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Emulating the Wacc

In this tutorial we describe how to emulate the Arduino based Stretch Wacc (Wrist + Accelerometer) board using an off-the-shelf Arduino. This enables users to develop and test custom code for the Wacc board prior to deploying it to the actual robot hardware.

Emulation involves:

  • Installing the Wacc firmware on an Arduino Zero compatible board ( Adafruit Metro M0 Express )
  • Mapping the UDEV rules to the Metro

This tutorial assumes the Metro board is plugged into one of Stretch's external USB ports. It is also possible to install Stretch Body on a developer Ubuntu machine if the robot is not available (see below).


We will emulate the Wacc on the Metro board as both boards use the Atmel SAMD21G18A-AUT processor.

The primary difference between the Wacc and the Metro is that the Wacc integrates an ADXL343 3 axis accelerometer on its I2C bus. As this chip isn't interfaced to our emulation hardware, this data will be missing. The Wacc also lacks the On/Off switch and RGB LED of the Metro.

Only a subset of its pins of the Wacc (shown below) are used compared to the Metro. You can attach your custom hardware to the Metro as if it were the Stretch Expansion Header.


First, we'll install the factory Wacc firmware on the Metro. Custom Wacc firmware could be installed using the same process.

First, download the firmware repo onto the development machine if it isn't already there:

>>$ cd ~/repos
>>$ git clone

Next, install and setup the Arduino IDE has described here.

Now, with the Metro M0 plugged in to a USB port on Stretch:

  • Open the hello_wacc sketch
  • Select Tools/Board/Hello Wacc
  • Select the Metro board under Tools/Port
  • Upload the firmware. The red LED on the Metro should flash at 1Hz.

Note: Take care to not accidentally burn firmware to the wrong board. You can check the mapping of boards to ports by:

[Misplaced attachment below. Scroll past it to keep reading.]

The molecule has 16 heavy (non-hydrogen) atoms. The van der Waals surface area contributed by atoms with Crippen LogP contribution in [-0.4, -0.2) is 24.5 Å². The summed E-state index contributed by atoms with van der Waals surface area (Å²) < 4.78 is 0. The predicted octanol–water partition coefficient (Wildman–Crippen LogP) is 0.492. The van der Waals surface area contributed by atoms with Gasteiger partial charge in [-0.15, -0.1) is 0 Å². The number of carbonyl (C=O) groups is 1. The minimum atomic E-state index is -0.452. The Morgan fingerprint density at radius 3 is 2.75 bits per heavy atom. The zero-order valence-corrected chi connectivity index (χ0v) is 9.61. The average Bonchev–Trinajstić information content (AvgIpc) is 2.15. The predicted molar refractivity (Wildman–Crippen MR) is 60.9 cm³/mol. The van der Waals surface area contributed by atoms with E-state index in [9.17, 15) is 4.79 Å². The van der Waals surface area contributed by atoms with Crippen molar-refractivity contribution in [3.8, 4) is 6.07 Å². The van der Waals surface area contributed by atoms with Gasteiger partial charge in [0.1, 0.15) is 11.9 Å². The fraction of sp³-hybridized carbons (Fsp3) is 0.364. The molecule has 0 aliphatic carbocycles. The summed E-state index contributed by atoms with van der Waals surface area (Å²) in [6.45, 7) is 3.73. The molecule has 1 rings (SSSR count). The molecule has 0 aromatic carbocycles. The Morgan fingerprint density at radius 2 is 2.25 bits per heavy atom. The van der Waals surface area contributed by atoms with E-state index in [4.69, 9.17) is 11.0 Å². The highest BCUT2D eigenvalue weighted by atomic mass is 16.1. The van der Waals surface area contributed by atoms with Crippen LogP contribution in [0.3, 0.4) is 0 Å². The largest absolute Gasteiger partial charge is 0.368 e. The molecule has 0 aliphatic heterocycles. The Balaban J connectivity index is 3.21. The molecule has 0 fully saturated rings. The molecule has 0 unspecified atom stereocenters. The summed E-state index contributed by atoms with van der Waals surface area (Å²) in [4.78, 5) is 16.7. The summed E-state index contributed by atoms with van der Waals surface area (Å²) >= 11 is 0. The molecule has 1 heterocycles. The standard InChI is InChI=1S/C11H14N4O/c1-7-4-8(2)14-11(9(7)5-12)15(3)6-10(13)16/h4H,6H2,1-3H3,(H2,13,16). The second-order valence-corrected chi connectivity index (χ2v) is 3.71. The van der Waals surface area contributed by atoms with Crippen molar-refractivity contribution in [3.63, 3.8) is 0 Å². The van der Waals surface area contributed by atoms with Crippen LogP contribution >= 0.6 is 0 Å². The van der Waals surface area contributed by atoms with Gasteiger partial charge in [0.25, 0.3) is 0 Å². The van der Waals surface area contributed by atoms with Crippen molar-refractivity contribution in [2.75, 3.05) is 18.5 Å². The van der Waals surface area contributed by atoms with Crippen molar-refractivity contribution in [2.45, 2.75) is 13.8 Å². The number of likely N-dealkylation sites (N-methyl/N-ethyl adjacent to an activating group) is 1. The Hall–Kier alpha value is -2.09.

>>$ ls -l /dev/hello*

Setup UDEV

Next we need for the Metro to appear as a device named /dev/hello-wacc. For this:

  • Run 'sudo dmesg -c' to clear the system log
  • Hit the reset button on the Metro
  • Run 'sudo dmesg | grep Serial

You'll see the Metro serial number:

>>$ sudo dmesg -c | grep Serial
[810971.303719] usb 1-3: New USB device strings: Mfr=1, Product=2, SerialNumber=3
[810971.303725] usb 1-3: SerialNumber: 9261CC655150484735202020FF0C270C

Copy the serial number. Edit the udev file:

>>$ sudo nano /etc/udev/rules.d/95-hello-arduino.rules

Find the entry for hello-wacc and update ATTRS{serial} to the new serial number.

KERNEL=="ttyACM*", ATTRS{idVendor}=="2341", ATTRS{idProduct}=="804d",MODE:="0666", ATTRS{serial}=="SERIAL", SYMLINK+="hello-wacc", ENV{ID_MM_DEVICE_IGNORE}="1"

, where SERIAL is the serial number captured from dmesg.

Now reload the udev rule

>>$ sudo udevadm control --reload

Now hit the reset button of the Metro and check that it is mapped:

>>$ ls -l /dev/hello-wacc 
lrwxrwxrwx 1 root root 7 Jun 10 20:04 /dev/hello-wacc -> ttyACM0

Note: When switching back to Stretch's internal Wacc board you'll need to restore the UDEV file. This can be done by:

>>$ sudo cp $HELLO_FLEET_PATH/$HELLO_FLEET_ID/udev/95-hello-arduino.rules /etc/udev/rules.d/

Test the Emulated Wacc

Now, check that your emulated Wacc is working. You should see the Timestamp and A0 values moving when you hit 'Enter'. Now you're ready to integrate your custom hardware.

------ MENU -------
m: menu
r: reset board
a: set D2 on
b: set D2 off
c: set D3 on
d: set D3 off

Ax (m/s^2) 0.0
Ay (m/s^2) 0.0
Az (m/s^2) 0.0
A0 375
D0 (In) 1
D1 (In) 1
D2 (Out) 0
D3 (Out) 0
Single Tap Count 0
State  0
Debug 0
Timestamp 1591846120.85
Board version: Wacc.Guthrie.V1
Firmware version: Wacc.v0.0.1p0

All materials are Copyright 2022 by Hello Robot Inc. Hello Robot and Stretch are registered trademarks. The Stretch RE1 and RE2 robots are covered by U.S. Patent 11,230,000 and other patents pending.